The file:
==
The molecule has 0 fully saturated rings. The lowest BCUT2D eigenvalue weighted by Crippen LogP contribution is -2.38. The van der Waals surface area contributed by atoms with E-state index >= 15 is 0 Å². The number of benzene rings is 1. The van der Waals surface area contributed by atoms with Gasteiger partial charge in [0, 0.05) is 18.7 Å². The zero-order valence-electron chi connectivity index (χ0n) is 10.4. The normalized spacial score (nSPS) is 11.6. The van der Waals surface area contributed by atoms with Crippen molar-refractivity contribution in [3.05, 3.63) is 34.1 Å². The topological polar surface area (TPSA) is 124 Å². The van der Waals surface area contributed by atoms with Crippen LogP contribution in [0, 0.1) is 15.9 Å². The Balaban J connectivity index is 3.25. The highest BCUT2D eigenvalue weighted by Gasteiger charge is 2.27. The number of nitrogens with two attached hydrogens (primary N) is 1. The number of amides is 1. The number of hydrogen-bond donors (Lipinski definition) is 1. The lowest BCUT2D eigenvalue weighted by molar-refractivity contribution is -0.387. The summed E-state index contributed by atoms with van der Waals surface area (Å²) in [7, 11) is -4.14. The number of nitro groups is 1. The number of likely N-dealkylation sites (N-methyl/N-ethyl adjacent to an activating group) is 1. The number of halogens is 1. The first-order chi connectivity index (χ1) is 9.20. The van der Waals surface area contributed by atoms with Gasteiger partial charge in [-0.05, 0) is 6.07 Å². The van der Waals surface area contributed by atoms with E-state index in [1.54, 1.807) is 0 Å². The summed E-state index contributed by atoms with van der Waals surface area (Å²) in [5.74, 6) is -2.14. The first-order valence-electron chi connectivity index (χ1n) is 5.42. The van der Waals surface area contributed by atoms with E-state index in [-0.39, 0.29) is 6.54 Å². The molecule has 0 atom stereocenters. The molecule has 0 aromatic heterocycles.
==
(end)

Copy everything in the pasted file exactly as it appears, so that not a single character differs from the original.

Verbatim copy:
The molecule has 0 fully saturated rings. The lowest BCUT2D eigenvalue weighted by Crippen LogP contribution is -2.38. The van der Waals surface area contributed by atoms with E-state index >= 15 is 0 Å². The number of benzene rings is 1. The van der Waals surface area contributed by atoms with Gasteiger partial charge in [0, 0.05) is 18.7 Å². The zero-order valence-electron chi connectivity index (χ0n) is 10.4. The normalized spacial score (nSPS) is 11.6. The van der Waals surface area contributed by atoms with Crippen molar-refractivity contribution in [3.05, 3.63) is 34.1 Å². The topological polar surface area (TPSA) is 124 Å². The van der Waals surface area contributed by atoms with Crippen LogP contribution in [0, 0.1) is 15.9 Å². The Balaban J connectivity index is 3.25. The highest BCUT2D eigenvalue weighted by Gasteiger charge is 2.27. The number of nitrogens with two attached hydrogens (primary N) is 1. The number of amides is 1. The number of hydrogen-bond donors (Lipinski definition) is 1. The lowest BCUT2D eigenvalue weighted by molar-refractivity contribution is -0.387. The summed E-state index contributed by atoms with van der Waals surface area (Å²) in [7, 11) is -4.14. The number of nitro groups is 1. The number of likely N-dealkylation sites (N-methyl/N-ethyl adjacent to an activating group) is 1. The number of halogens is 1. The first-order chi connectivity index (χ1) is 9.20. The van der Waals surface area contributed by atoms with Gasteiger partial charge in [-0.05, 0) is 6.07 Å². The van der Waals surface area contributed by atoms with E-state index in [1.54, 1.807) is 0 Å². The summed E-state index contributed by atoms with van der Waals surface area (Å²) in [5.74, 6) is -2.14. The first-order valence-electron chi connectivity index (χ1n) is 5.42. The van der Waals surface area contributed by atoms with E-state index in [-0.39, 0.29) is 6.54 Å². The molecule has 0 atom stereocenters. The molecule has 0 aromatic heterocycles.